But why do people need to use the lightning network to send the payment? Why couldn’t they use PayPal or a bank transfer..?  It all comes down to transaction cost. PayPal for instance has a minimum fee of 30p, making small micro-transacions unviable. It also doesn’t settle instantly. The lightning network being peer to peer reduces transaction friction and cost allowing the artist to keep more of what is sent by the listener, which is how it should be!

One of the best resources to learn about all things lightning is the Kevin Rooke podcast...

 

I released my last single on the value for value model - you can see a breakdown of the numbers on my twitter thread here.

 

A look at streaming stats on Fountain App.

 

And a more in depth look at what value for value is.

 

This technology and the idea of value for value is nascent and in its very early stages. The lightning network being the worlds first open monetary network to settle value instantly, peer to peer and at near zero cost carries implications that won’t be fully realised for years to come. A company pushing the envelope and aiming to bring this tech to millions in a way familiar to us today is Strike (out in the US, soon to be released in the UK). When the day comes that everyone has a - lightning interoperable - wallet on their phone (whether they realise it or not), they’ll be able to send a small amount of value to an artist after they listen to a song they like with a click of a button, instantly! Until then, I will keep accepting cash at gigs and releasing all my music on value for value platforms first, because that puts the artist, not big tech, first. I hope others will follow me.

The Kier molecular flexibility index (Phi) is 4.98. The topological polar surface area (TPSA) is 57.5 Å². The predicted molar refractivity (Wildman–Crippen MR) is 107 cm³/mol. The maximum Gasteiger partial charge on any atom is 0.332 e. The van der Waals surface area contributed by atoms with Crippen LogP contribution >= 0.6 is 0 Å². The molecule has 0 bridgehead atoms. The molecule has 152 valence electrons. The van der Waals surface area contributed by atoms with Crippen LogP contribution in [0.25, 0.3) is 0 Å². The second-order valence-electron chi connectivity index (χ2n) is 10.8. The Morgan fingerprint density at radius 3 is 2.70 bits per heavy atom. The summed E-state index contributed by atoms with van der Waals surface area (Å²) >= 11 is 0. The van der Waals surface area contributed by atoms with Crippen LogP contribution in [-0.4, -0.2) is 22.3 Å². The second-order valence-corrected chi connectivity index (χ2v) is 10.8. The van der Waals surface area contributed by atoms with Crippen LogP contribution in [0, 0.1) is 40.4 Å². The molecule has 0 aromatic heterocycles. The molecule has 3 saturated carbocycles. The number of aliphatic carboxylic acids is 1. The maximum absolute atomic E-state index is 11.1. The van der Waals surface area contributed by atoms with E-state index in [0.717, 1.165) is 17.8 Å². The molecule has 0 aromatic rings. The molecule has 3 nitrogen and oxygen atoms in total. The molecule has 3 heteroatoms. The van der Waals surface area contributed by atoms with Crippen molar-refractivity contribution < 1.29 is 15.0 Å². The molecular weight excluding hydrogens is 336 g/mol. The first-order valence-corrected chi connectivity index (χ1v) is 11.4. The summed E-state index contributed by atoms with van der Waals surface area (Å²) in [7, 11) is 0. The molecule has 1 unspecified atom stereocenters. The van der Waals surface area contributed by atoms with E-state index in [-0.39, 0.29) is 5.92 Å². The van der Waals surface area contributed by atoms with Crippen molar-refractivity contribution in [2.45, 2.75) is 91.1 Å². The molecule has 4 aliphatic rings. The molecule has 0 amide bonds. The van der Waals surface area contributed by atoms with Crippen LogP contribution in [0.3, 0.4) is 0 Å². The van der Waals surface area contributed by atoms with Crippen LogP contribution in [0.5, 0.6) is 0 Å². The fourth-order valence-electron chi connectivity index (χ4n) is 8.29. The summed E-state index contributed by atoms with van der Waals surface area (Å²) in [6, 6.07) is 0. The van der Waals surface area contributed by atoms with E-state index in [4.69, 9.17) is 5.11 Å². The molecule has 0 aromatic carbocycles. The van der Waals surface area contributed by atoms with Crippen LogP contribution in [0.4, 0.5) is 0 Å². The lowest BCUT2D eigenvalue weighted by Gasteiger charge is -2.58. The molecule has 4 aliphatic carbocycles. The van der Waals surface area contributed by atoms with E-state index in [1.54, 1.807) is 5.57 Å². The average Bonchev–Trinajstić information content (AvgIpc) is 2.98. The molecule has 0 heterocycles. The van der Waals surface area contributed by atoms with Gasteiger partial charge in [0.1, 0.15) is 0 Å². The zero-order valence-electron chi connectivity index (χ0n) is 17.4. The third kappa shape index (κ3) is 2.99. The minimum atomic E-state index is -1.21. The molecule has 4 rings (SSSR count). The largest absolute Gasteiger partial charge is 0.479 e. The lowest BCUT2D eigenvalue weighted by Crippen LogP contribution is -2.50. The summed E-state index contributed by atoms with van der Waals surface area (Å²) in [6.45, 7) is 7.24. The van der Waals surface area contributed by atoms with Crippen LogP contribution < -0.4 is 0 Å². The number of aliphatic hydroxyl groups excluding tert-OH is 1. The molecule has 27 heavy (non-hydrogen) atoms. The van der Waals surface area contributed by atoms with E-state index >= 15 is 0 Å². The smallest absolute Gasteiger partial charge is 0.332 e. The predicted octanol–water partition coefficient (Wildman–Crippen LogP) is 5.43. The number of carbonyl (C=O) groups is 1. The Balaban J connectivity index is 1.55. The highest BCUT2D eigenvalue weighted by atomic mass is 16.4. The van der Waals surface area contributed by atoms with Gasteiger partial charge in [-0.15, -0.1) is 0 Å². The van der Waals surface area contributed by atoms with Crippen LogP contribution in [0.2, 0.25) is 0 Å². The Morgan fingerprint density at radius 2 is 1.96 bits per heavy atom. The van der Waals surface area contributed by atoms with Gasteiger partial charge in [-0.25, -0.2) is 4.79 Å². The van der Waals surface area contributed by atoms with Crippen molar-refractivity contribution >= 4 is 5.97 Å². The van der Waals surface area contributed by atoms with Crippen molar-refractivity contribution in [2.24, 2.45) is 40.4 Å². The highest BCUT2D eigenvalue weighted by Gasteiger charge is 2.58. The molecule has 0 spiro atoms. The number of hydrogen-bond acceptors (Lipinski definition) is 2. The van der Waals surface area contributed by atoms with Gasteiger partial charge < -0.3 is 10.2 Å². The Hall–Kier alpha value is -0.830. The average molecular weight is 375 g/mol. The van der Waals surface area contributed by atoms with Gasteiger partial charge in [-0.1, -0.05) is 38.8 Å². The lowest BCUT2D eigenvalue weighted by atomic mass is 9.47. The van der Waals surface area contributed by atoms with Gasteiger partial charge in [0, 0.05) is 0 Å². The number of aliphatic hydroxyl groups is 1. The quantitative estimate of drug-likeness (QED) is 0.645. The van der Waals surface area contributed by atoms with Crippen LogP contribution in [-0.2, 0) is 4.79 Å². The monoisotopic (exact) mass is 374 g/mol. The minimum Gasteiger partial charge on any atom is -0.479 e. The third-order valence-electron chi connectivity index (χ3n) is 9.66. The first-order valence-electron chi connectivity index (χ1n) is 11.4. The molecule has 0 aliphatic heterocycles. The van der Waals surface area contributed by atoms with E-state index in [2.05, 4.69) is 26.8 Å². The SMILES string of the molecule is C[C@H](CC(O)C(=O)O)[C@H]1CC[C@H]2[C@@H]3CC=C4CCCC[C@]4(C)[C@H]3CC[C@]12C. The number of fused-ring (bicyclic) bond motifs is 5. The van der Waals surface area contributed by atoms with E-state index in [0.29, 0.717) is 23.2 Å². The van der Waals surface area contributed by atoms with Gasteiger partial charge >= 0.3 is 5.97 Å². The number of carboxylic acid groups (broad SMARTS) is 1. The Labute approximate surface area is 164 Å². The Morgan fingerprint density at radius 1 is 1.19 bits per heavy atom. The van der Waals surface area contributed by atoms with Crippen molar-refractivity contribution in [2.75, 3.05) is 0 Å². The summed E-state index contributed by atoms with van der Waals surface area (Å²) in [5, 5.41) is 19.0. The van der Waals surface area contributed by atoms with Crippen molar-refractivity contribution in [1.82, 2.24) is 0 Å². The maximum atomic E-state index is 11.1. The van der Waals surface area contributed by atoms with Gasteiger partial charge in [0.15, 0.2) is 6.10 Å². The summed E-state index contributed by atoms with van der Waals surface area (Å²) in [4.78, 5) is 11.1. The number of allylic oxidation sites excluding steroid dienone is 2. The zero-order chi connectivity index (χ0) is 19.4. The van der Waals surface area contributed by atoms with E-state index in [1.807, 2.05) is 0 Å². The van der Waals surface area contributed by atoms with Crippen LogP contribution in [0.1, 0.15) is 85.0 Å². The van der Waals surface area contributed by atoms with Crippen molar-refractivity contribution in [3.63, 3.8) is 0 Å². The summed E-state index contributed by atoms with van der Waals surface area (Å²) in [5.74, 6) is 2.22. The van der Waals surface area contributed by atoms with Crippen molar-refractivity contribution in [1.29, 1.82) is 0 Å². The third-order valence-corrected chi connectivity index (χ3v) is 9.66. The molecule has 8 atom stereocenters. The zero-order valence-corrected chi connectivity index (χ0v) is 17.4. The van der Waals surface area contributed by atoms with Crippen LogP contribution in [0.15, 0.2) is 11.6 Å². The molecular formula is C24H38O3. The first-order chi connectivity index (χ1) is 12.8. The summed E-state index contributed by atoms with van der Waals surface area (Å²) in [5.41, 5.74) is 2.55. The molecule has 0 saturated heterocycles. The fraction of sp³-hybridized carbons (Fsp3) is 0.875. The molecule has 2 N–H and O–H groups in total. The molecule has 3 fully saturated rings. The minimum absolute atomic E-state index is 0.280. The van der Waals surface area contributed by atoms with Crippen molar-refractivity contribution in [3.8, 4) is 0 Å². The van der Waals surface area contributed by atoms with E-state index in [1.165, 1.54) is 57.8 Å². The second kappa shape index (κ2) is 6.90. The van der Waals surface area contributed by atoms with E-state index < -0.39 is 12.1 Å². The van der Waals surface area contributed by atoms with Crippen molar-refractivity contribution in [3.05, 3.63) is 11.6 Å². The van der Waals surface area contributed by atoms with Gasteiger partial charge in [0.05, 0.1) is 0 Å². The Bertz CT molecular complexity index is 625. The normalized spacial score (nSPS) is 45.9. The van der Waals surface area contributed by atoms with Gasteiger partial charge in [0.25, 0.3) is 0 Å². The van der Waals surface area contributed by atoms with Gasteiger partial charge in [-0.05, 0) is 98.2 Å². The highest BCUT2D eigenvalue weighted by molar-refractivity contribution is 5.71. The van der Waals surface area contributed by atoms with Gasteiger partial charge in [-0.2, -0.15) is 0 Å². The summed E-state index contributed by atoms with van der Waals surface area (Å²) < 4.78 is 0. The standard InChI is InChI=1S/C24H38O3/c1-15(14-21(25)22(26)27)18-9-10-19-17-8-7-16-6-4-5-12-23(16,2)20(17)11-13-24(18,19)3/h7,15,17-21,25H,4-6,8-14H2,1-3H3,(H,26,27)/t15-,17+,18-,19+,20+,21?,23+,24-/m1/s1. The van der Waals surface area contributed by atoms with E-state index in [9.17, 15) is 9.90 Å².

You can give value with lightning ⚡here⚡

The easiest way to use lightning on a desktop is with the Kollider or Alby browser extensions.

*only use with small amounts

A mention from the podfather himself, Adam Curry on TFTC talking value 4 value and music.
It was an honour to be a part of the world's first podcasting / music split using the lightning network. Listen here to Adam Curry spin High Gravity on his Podcasting 2.0 show!